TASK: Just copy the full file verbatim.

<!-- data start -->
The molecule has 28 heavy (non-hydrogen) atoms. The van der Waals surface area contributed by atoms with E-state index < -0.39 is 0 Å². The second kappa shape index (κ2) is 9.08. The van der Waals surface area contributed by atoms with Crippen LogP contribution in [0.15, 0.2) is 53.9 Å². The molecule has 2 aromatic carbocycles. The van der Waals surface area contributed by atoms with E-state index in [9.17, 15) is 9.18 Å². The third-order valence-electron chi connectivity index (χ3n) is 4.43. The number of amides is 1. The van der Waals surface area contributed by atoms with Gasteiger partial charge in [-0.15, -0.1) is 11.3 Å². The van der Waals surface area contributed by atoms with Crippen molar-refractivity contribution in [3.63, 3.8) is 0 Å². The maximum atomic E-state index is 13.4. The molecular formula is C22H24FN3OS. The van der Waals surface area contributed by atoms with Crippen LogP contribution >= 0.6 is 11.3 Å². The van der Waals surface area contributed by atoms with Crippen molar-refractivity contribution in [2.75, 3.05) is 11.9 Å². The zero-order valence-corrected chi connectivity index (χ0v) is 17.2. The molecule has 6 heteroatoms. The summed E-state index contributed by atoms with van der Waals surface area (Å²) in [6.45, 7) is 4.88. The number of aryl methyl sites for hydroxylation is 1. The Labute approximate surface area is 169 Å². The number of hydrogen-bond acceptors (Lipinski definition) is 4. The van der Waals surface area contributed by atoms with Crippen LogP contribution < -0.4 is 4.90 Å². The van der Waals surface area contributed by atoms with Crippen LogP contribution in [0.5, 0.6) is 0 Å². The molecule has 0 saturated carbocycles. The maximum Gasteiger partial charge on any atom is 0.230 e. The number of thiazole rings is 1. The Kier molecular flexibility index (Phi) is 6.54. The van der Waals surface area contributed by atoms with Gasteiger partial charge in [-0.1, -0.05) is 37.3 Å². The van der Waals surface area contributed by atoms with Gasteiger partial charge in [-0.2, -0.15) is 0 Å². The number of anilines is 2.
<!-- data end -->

The molecule has 28 heavy (non-hydrogen) atoms. The van der Waals surface area contributed by atoms with E-state index < -0.39 is 0 Å². The second kappa shape index (κ2) is 9.08. The van der Waals surface area contributed by atoms with Crippen LogP contribution in [0.15, 0.2) is 53.9 Å². The molecule has 2 aromatic carbocycles. The van der Waals surface area contributed by atoms with E-state index in [9.17, 15) is 9.18 Å². The third-order valence-electron chi connectivity index (χ3n) is 4.43. The number of amides is 1. The van der Waals surface area contributed by atoms with Gasteiger partial charge in [-0.15, -0.1) is 11.3 Å². The van der Waals surface area contributed by atoms with Crippen molar-refractivity contribution in [3.63, 3.8) is 0 Å². The maximum atomic E-state index is 13.4. The molecular formula is C22H24FN3OS. The van der Waals surface area contributed by atoms with Crippen LogP contribution >= 0.6 is 11.3 Å². The van der Waals surface area contributed by atoms with Crippen molar-refractivity contribution in [2.75, 3.05) is 11.9 Å². The zero-order valence-corrected chi connectivity index (χ0v) is 17.2. The molecule has 6 heteroatoms. The summed E-state index contributed by atoms with van der Waals surface area (Å²) in [6.45, 7) is 4.88. The number of aryl methyl sites for hydroxylation is 1. The Labute approximate surface area is 169 Å². The number of hydrogen-bond acceptors (Lipinski definition) is 4. The van der Waals surface area contributed by atoms with Crippen LogP contribution < -0.4 is 4.90 Å². The van der Waals surface area contributed by atoms with Crippen LogP contribution in [0.5, 0.6) is 0 Å². The molecule has 0 saturated carbocycles. The maximum Gasteiger partial charge on any atom is 0.230 e. The number of thiazole rings is 1. The Kier molecular flexibility index (Phi) is 6.54. The van der Waals surface area contributed by atoms with Gasteiger partial charge in [-0.1, -0.05) is 37.3 Å². The van der Waals surface area contributed by atoms with Gasteiger partial charge in [-0.2, -0.15) is 0 Å². The number of anilines is 2.